Our academics have continued to develop research that impacts society in other ways. From supporting the rehabilitation and release of koalas following the bushfires, to launching a new centre for bushfire detection and prevention and uncovering hard truths - including evidence that around three-quarters of Australians hold implicit or unconscious biases against First Nations people. The ANU mandate to create a more just and equitable society and use our space to broker conversations about the most enduring challenges we face has rarely seemed more important.
We continued to showcase our university and nourish the intellectual needs of our community by hosting COVID-safe events in either hybrid or entirely digital formats, allowing our community to engage with their campus from afar. The flexibility enabled by these new ways of working, studying and living will continue in some form post-pandemic, one of the few happy legacies of our adaptation to a more distanced society. 2020 has taught us many things, but importantly, it has shown us that our community is the heart and soul of our campus; and I thank our staff for their outstanding support and resilience during a year of such uncertainty and change.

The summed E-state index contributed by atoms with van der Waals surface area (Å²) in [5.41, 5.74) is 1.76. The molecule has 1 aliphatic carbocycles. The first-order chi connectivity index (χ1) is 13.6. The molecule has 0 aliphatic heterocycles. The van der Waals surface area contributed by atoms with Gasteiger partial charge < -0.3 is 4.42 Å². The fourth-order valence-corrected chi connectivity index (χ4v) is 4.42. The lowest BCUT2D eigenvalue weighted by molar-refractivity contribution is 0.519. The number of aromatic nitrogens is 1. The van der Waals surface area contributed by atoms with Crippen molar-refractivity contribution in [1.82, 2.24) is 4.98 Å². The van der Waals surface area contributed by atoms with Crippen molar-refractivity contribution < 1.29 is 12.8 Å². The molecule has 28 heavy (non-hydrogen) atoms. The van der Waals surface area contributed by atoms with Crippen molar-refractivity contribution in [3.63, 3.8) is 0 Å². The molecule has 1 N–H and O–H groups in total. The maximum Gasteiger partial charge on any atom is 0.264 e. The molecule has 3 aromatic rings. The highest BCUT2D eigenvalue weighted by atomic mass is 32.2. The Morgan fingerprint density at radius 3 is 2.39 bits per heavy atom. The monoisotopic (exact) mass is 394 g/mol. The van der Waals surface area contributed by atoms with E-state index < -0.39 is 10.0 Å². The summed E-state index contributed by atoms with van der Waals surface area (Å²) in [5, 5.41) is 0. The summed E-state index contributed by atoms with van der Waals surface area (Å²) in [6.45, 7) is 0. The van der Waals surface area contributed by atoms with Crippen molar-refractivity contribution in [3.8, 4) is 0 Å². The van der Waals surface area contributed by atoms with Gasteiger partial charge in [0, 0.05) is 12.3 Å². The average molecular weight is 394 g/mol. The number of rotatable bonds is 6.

Throughout this most turbulent of years, our role as the national university has sharpened. We have proudly and willingly shared our academic resources with a nation coping with immense, unplanned change. We have analysed, advised, explained, and demystified - and in doing so we have helped chart a course through the unknown. Every member of ANU should be as proud as I am of the role our university has played in helping navigate Australia through this extraordinary year.
Professor Brian P. Schmidt AC FAA FRS
Vice-Chancellor and President